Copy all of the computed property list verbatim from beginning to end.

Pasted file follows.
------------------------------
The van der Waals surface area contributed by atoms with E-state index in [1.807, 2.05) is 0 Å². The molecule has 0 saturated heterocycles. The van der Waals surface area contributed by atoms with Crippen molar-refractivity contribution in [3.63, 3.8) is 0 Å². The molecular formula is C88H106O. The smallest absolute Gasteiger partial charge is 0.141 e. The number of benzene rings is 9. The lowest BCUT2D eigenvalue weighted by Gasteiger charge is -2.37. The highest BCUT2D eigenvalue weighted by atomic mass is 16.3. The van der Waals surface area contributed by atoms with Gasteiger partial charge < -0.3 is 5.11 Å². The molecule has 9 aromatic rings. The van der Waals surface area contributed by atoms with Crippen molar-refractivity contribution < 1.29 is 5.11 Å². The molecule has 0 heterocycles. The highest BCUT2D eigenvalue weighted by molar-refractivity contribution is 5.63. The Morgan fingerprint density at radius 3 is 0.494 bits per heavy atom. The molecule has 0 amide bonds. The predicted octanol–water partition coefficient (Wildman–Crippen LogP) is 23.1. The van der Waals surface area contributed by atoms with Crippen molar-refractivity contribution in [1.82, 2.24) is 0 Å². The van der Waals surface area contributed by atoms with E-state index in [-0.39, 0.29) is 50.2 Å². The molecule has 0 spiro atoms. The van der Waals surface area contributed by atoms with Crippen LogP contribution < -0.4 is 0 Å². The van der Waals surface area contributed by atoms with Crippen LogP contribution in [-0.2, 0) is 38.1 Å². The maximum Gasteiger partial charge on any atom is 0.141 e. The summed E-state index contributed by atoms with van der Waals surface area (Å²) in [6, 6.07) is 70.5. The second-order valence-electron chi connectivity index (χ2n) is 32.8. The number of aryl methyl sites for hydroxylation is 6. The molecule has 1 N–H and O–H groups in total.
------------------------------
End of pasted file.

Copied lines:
The van der Waals surface area contributed by atoms with E-state index in [1.807, 2.05) is 0 Å². The molecule has 0 saturated heterocycles. The van der Waals surface area contributed by atoms with Crippen molar-refractivity contribution in [3.63, 3.8) is 0 Å². The molecular formula is C88H106O. The smallest absolute Gasteiger partial charge is 0.141 e. The number of benzene rings is 9. The lowest BCUT2D eigenvalue weighted by Gasteiger charge is -2.37. The highest BCUT2D eigenvalue weighted by atomic mass is 16.3. The van der Waals surface area contributed by atoms with Gasteiger partial charge < -0.3 is 5.11 Å². The molecule has 9 aromatic rings. The van der Waals surface area contributed by atoms with Crippen molar-refractivity contribution < 1.29 is 5.11 Å². The molecule has 0 heterocycles. The highest BCUT2D eigenvalue weighted by molar-refractivity contribution is 5.63. The Morgan fingerprint density at radius 3 is 0.494 bits per heavy atom. The molecule has 0 amide bonds. The predicted octanol–water partition coefficient (Wildman–Crippen LogP) is 23.1. The van der Waals surface area contributed by atoms with Crippen molar-refractivity contribution in [1.82, 2.24) is 0 Å². The van der Waals surface area contributed by atoms with E-state index in [-0.39, 0.29) is 50.2 Å². The molecule has 0 spiro atoms. The van der Waals surface area contributed by atoms with Crippen LogP contribution < -0.4 is 0 Å². The van der Waals surface area contributed by atoms with Crippen LogP contribution in [-0.2, 0) is 38.1 Å². The maximum Gasteiger partial charge on any atom is 0.141 e. The summed E-state index contributed by atoms with van der Waals surface area (Å²) in [6, 6.07) is 70.5. The second-order valence-electron chi connectivity index (χ2n) is 32.8. The number of aryl methyl sites for hydroxylation is 6. The molecule has 1 N–H and O–H groups in total.